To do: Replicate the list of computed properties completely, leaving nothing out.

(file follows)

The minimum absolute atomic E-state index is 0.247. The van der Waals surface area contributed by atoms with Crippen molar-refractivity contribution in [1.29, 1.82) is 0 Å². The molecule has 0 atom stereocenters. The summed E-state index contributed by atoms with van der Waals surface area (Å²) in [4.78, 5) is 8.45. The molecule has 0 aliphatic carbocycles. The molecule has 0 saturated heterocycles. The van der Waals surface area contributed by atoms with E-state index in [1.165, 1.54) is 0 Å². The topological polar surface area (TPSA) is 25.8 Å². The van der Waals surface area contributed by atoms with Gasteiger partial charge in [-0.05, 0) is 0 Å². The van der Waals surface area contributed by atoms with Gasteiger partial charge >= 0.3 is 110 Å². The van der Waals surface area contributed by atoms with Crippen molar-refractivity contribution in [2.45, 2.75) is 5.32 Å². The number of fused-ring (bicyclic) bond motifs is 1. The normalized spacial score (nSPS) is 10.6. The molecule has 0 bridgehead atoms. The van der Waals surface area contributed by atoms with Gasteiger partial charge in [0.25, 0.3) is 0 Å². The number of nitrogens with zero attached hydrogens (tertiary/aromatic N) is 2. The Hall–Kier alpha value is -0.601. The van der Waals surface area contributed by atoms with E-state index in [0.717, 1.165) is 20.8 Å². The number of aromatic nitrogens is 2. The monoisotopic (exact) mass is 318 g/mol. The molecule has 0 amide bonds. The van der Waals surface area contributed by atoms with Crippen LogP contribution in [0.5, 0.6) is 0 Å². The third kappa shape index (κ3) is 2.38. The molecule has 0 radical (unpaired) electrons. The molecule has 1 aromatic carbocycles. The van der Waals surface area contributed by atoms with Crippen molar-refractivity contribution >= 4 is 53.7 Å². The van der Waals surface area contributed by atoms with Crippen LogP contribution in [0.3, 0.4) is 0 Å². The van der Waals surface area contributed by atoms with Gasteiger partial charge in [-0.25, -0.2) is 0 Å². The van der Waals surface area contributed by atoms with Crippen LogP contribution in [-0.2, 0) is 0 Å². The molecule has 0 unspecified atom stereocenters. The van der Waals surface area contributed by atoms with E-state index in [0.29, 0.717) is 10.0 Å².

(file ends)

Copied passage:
The minimum absolute atomic E-state index is 0.247. The van der Waals surface area contributed by atoms with Crippen molar-refractivity contribution in [1.29, 1.82) is 0 Å². The molecule has 0 atom stereocenters. The summed E-state index contributed by atoms with van der Waals surface area (Å²) in [4.78, 5) is 8.45. The molecule has 0 aliphatic carbocycles. The molecule has 0 saturated heterocycles. The van der Waals surface area contributed by atoms with E-state index in [1.165, 1.54) is 0 Å². The topological polar surface area (TPSA) is 25.8 Å². The van der Waals surface area contributed by atoms with Gasteiger partial charge in [-0.05, 0) is 0 Å². The van der Waals surface area contributed by atoms with Gasteiger partial charge >= 0.3 is 110 Å². The van der Waals surface area contributed by atoms with Crippen molar-refractivity contribution in [2.45, 2.75) is 5.32 Å². The number of fused-ring (bicyclic) bond motifs is 1. The normalized spacial score (nSPS) is 10.6. The molecule has 0 bridgehead atoms. The van der Waals surface area contributed by atoms with Gasteiger partial charge in [0.25, 0.3) is 0 Å². The number of nitrogens with zero attached hydrogens (tertiary/aromatic N) is 2. The Hall–Kier alpha value is -0.601. The van der Waals surface area contributed by atoms with E-state index in [0.717, 1.165) is 20.8 Å². The number of aromatic nitrogens is 2. The monoisotopic (exact) mass is 318 g/mol. The molecule has 0 amide bonds. The van der Waals surface area contributed by atoms with Crippen LogP contribution in [0.5, 0.6) is 0 Å². The third kappa shape index (κ3) is 2.38. The molecule has 0 radical (unpaired) electrons. The molecule has 1 aromatic carbocycles. The van der Waals surface area contributed by atoms with Crippen molar-refractivity contribution >= 4 is 53.7 Å². The van der Waals surface area contributed by atoms with Crippen LogP contribution in [0.3, 0.4) is 0 Å². The van der Waals surface area contributed by atoms with Gasteiger partial charge in [-0.25, -0.2) is 0 Å². The van der Waals surface area contributed by atoms with Crippen LogP contribution in [-0.2, 0) is 0 Å². The molecule has 0 unspecified atom stereocenters. The van der Waals surface area contributed by atoms with E-state index in [0.29, 0.717) is 10.0 Å².